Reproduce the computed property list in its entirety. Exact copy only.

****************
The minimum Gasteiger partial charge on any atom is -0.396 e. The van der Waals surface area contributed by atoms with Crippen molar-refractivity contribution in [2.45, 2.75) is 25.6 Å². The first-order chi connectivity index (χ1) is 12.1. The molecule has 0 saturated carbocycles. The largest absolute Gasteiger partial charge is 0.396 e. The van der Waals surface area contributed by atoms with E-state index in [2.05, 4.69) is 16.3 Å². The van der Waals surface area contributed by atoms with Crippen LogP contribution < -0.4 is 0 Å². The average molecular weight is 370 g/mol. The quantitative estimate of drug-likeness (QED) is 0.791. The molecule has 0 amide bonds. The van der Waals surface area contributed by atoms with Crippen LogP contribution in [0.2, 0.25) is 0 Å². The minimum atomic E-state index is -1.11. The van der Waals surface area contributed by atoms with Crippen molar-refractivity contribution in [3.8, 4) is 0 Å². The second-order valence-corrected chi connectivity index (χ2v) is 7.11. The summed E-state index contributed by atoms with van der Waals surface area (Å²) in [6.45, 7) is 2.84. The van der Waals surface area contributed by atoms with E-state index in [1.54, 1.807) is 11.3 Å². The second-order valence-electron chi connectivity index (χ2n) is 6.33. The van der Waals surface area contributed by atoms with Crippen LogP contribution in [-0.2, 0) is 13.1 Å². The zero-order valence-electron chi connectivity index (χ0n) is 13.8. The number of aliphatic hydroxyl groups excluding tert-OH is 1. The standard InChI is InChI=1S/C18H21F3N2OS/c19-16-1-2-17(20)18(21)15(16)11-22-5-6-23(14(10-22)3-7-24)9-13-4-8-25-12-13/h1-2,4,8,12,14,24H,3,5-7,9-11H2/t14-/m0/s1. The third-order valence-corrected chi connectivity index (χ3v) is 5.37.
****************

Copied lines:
The minimum Gasteiger partial charge on any atom is -0.396 e. The van der Waals surface area contributed by atoms with Crippen molar-refractivity contribution in [2.45, 2.75) is 25.6 Å². The first-order chi connectivity index (χ1) is 12.1. The molecule has 0 saturated carbocycles. The largest absolute Gasteiger partial charge is 0.396 e. The van der Waals surface area contributed by atoms with E-state index in [2.05, 4.69) is 16.3 Å². The van der Waals surface area contributed by atoms with Crippen LogP contribution < -0.4 is 0 Å². The average molecular weight is 370 g/mol. The quantitative estimate of drug-likeness (QED) is 0.791. The molecule has 0 amide bonds. The van der Waals surface area contributed by atoms with Crippen LogP contribution in [0.2, 0.25) is 0 Å². The minimum atomic E-state index is -1.11. The van der Waals surface area contributed by atoms with Crippen molar-refractivity contribution in [3.8, 4) is 0 Å². The second-order valence-corrected chi connectivity index (χ2v) is 7.11. The summed E-state index contributed by atoms with van der Waals surface area (Å²) in [6.45, 7) is 2.84. The van der Waals surface area contributed by atoms with E-state index in [1.54, 1.807) is 11.3 Å². The second-order valence-electron chi connectivity index (χ2n) is 6.33. The van der Waals surface area contributed by atoms with Crippen LogP contribution in [-0.2, 0) is 13.1 Å². The zero-order valence-electron chi connectivity index (χ0n) is 13.8. The number of aliphatic hydroxyl groups excluding tert-OH is 1. The standard InChI is InChI=1S/C18H21F3N2OS/c19-16-1-2-17(20)18(21)15(16)11-22-5-6-23(14(10-22)3-7-24)9-13-4-8-25-12-13/h1-2,4,8,12,14,24H,3,5-7,9-11H2/t14-/m0/s1. The third-order valence-corrected chi connectivity index (χ3v) is 5.37.